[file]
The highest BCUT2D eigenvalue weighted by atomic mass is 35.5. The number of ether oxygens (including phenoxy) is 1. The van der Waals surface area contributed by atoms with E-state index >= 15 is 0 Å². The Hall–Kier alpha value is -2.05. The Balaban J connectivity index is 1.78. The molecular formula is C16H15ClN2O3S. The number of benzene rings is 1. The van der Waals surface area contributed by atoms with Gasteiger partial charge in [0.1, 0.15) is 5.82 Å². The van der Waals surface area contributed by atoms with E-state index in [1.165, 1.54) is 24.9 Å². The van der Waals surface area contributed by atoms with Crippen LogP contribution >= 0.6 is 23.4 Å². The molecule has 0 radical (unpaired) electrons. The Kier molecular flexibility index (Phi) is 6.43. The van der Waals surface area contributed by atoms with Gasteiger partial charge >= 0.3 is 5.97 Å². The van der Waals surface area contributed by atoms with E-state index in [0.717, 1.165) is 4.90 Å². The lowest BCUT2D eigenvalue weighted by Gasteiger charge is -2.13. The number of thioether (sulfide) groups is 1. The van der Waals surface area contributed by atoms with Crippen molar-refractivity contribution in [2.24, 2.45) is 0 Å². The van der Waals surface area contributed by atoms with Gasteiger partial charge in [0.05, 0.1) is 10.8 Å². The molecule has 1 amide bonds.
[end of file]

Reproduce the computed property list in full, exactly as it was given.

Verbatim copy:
The highest BCUT2D eigenvalue weighted by atomic mass is 35.5. The number of ether oxygens (including phenoxy) is 1. The van der Waals surface area contributed by atoms with E-state index >= 15 is 0 Å². The Hall–Kier alpha value is -2.05. The Balaban J connectivity index is 1.78. The molecular formula is C16H15ClN2O3S. The number of benzene rings is 1. The van der Waals surface area contributed by atoms with Gasteiger partial charge in [0.1, 0.15) is 5.82 Å². The van der Waals surface area contributed by atoms with E-state index in [1.165, 1.54) is 24.9 Å². The van der Waals surface area contributed by atoms with Crippen LogP contribution >= 0.6 is 23.4 Å². The molecule has 0 radical (unpaired) electrons. The Kier molecular flexibility index (Phi) is 6.43. The van der Waals surface area contributed by atoms with Gasteiger partial charge >= 0.3 is 5.97 Å². The van der Waals surface area contributed by atoms with E-state index in [0.717, 1.165) is 4.90 Å². The lowest BCUT2D eigenvalue weighted by Gasteiger charge is -2.13. The number of thioether (sulfide) groups is 1. The van der Waals surface area contributed by atoms with Crippen molar-refractivity contribution in [2.24, 2.45) is 0 Å². The van der Waals surface area contributed by atoms with Gasteiger partial charge in [0.05, 0.1) is 10.8 Å². The molecule has 1 amide bonds.